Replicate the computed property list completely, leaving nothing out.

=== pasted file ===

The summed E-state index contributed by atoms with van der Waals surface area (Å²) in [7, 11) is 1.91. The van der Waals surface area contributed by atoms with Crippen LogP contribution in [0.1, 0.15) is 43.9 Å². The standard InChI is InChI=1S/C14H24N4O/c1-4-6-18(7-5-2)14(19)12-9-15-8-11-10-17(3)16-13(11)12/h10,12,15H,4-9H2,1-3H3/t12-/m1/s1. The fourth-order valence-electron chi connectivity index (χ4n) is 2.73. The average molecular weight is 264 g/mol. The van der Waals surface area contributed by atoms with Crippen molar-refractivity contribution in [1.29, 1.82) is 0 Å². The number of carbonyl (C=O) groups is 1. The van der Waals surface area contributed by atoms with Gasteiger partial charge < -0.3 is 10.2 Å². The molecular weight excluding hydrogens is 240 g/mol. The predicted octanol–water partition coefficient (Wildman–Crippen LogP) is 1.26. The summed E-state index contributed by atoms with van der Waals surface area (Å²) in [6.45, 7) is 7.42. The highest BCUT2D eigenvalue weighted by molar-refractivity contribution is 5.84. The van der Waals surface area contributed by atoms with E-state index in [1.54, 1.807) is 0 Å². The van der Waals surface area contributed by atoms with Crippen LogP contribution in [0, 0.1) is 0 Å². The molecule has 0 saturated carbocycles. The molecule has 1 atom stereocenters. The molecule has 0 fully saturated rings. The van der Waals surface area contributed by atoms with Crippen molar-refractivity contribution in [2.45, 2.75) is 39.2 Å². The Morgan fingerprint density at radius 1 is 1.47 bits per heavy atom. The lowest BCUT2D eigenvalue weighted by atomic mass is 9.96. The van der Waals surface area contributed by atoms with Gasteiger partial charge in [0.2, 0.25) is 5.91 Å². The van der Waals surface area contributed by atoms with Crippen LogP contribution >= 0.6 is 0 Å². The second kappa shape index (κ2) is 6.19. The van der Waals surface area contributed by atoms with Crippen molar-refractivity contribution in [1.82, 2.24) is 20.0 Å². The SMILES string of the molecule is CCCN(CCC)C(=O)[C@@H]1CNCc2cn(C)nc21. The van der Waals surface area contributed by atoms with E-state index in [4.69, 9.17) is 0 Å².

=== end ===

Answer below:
The summed E-state index contributed by atoms with van der Waals surface area (Å²) in [7, 11) is 1.91. The van der Waals surface area contributed by atoms with Crippen LogP contribution in [0.1, 0.15) is 43.9 Å². The standard InChI is InChI=1S/C14H24N4O/c1-4-6-18(7-5-2)14(19)12-9-15-8-11-10-17(3)16-13(11)12/h10,12,15H,4-9H2,1-3H3/t12-/m1/s1. The fourth-order valence-electron chi connectivity index (χ4n) is 2.73. The average molecular weight is 264 g/mol. The van der Waals surface area contributed by atoms with Crippen molar-refractivity contribution in [1.29, 1.82) is 0 Å². The number of carbonyl (C=O) groups is 1. The van der Waals surface area contributed by atoms with Gasteiger partial charge < -0.3 is 10.2 Å². The molecular weight excluding hydrogens is 240 g/mol. The predicted octanol–water partition coefficient (Wildman–Crippen LogP) is 1.26. The summed E-state index contributed by atoms with van der Waals surface area (Å²) in [6.45, 7) is 7.42. The highest BCUT2D eigenvalue weighted by molar-refractivity contribution is 5.84. The van der Waals surface area contributed by atoms with E-state index in [1.54, 1.807) is 0 Å². The van der Waals surface area contributed by atoms with Crippen LogP contribution in [0, 0.1) is 0 Å². The molecule has 0 saturated carbocycles. The molecule has 1 atom stereocenters. The molecule has 0 fully saturated rings. The van der Waals surface area contributed by atoms with Crippen molar-refractivity contribution in [2.45, 2.75) is 39.2 Å². The Morgan fingerprint density at radius 1 is 1.47 bits per heavy atom. The lowest BCUT2D eigenvalue weighted by atomic mass is 9.96. The van der Waals surface area contributed by atoms with Gasteiger partial charge in [0.2, 0.25) is 5.91 Å². The van der Waals surface area contributed by atoms with Crippen LogP contribution >= 0.6 is 0 Å². The second kappa shape index (κ2) is 6.19. The van der Waals surface area contributed by atoms with Crippen molar-refractivity contribution in [1.82, 2.24) is 20.0 Å². The SMILES string of the molecule is CCCN(CCC)C(=O)[C@@H]1CNCc2cn(C)nc21. The van der Waals surface area contributed by atoms with E-state index in [4.69, 9.17) is 0 Å².